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21 Habits Of Successful Entrepreneurs That Everyone Should Learn

21 Habits Of Successful Entrepreneurs That Everyone Should Learn

What do Richard Branson (Virgin), Bill Gates (Microsoft), and Sara Blakely (Spanx) have in common besides being guests on Oprah? They all share these 21 admirable traits that I encourage you to adopt if you want to blaze your own path to financial freedom and happiness. (Hint- Oprah has them too!!!)

1. Fear Doesn’t Paralyze Them

Oprah says “I believe that one of life’s greatest risks is never daring to risk.” The feelings associated with fear are produced by chemicals released when are body goes into fight or flight mode. Entrepreneurs realize that there is no imminent danger, just huge potential for success when they feel this and it actually gets them motivated to move forward rather than paralyzing them.

2. They have a passion – making money is simply a byproduct

They all make money because they have found a unique way to solve their customer’s problem. None of them founded their company with a goal of getting rich. They had an idea. They had a plan that they followed. They know what the consumer wanted and delivered.

3. Entrepreneurs see failure as part of the path to success

They know that Henry Ford went bankrupt three times and that Coca-Cola only made $200 in their first year in business. They don’t see failure, they see failed attempt. Each failed attempt puts them closer to success.

4. Successful entrepreneurs surround themselves with a great team

They know their strengths and surround themselves with a team whose complimentary strengths make for a balanced workplace.

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5. They indulge themselves

Building in rewards on your path to success is not only a great motivator, but often by creating small goals along the path to the finish line, you actually gain momentum towards the end which is the exact opposite of how a race is typically won.

6. They’re intentional

Their actions are aligned with the intention behind their goal. This allows them to avoid being sidetracked along the way. Having a clear and specific intention allows your energy to flow.

7. They start before they are ready

This is Marie Forleo’s mantra. Why? Because when we wait the perfect time, we are waiting for an impossible thing. Nothing is ever perfect

8. They are the chess players and not the pawns

They make bold moves and plan for all eventualities. They control the game only because they have released their attachment to outcome. This allows for bold moves.

9. They don’t waste time on email and social media

They use communication methods to their advantage. It doesn’t zap their valuable time.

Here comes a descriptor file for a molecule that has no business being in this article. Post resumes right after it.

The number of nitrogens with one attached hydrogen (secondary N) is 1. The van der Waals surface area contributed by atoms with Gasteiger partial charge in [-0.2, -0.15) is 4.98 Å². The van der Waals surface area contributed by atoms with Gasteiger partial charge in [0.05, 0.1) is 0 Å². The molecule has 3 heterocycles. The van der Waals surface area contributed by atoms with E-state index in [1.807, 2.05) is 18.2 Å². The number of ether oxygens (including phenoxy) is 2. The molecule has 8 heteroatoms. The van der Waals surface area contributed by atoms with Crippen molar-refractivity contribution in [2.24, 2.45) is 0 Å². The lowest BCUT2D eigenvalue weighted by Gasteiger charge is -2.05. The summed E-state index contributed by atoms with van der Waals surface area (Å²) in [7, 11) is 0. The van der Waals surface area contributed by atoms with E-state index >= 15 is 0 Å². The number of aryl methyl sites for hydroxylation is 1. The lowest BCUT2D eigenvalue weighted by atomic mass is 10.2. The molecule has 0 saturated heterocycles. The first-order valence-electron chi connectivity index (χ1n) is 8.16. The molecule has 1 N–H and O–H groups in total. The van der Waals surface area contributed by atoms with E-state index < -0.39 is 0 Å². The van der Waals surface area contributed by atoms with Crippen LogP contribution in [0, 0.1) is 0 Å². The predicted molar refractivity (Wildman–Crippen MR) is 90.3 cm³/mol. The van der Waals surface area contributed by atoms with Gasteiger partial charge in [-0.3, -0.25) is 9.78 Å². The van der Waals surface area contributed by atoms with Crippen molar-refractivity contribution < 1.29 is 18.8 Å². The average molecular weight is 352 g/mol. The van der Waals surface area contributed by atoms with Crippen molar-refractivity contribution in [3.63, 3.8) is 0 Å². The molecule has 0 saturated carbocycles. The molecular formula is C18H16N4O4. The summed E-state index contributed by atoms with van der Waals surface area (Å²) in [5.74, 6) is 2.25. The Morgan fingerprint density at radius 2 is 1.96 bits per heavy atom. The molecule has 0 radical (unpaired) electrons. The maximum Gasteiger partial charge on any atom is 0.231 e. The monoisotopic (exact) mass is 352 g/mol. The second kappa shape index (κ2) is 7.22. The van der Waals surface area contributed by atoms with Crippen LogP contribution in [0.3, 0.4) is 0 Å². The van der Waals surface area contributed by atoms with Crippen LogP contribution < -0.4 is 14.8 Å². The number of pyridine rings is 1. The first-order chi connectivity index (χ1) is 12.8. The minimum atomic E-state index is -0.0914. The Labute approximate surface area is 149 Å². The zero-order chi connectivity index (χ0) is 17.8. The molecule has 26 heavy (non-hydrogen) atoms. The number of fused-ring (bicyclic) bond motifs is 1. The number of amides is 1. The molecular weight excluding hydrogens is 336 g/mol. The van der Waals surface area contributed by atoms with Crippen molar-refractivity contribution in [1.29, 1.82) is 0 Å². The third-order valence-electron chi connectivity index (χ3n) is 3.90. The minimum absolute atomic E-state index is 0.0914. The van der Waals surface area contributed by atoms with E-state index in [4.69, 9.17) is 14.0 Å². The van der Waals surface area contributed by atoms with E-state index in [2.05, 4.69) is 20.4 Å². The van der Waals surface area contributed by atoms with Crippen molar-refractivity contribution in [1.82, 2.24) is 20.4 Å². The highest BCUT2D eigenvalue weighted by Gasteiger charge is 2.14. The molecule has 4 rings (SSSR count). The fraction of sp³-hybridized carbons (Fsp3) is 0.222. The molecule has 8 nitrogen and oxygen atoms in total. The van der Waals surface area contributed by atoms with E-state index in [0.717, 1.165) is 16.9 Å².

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10. They think outside the box

In the world today, the most successful billionaires have the same 24 hours and the same access to information as the rest of the planet. They set themselves apart by thinking differently than everyone else.

11. Their cup is always half full

Seeing opportunity in everything is a mindset not a personality trait. Successful people recognize their destructive thought patterns like self-doubt and hesitation and then they change them.

12. They take notes

Recognizing that they have very full lives, they take notes about anything that is not relevant to the task at hand and they return to it later. This organized focus allows creative multitasking without letting their work become scattered.

13. They work hard and play hard

For most successful entrepreneurs there is huge overlap between work and play. They know when to go hard and when to relax and rejuvenate.

14. They give useful feedback

Not only do they have a plan, they will listen to yours and give thoughtful advice. They know what they are good at and are generous in helping others to realize their dreams.

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15. They like getting feedback

Being in a small percentile of super successful people, they recognize that their brains work differently than other people’s and they go to others for input recognizing that many perspectives are needed.Even if they find more critics than supporters than aren’t dissuaded from an idea once they get started.

16. Entrepreneurs network constantly

You never know where the next fabulous partnership will be formed so networking is part of what they do at every wedding, school ceremony and business meeting. There is never a wrong time to make the right connection.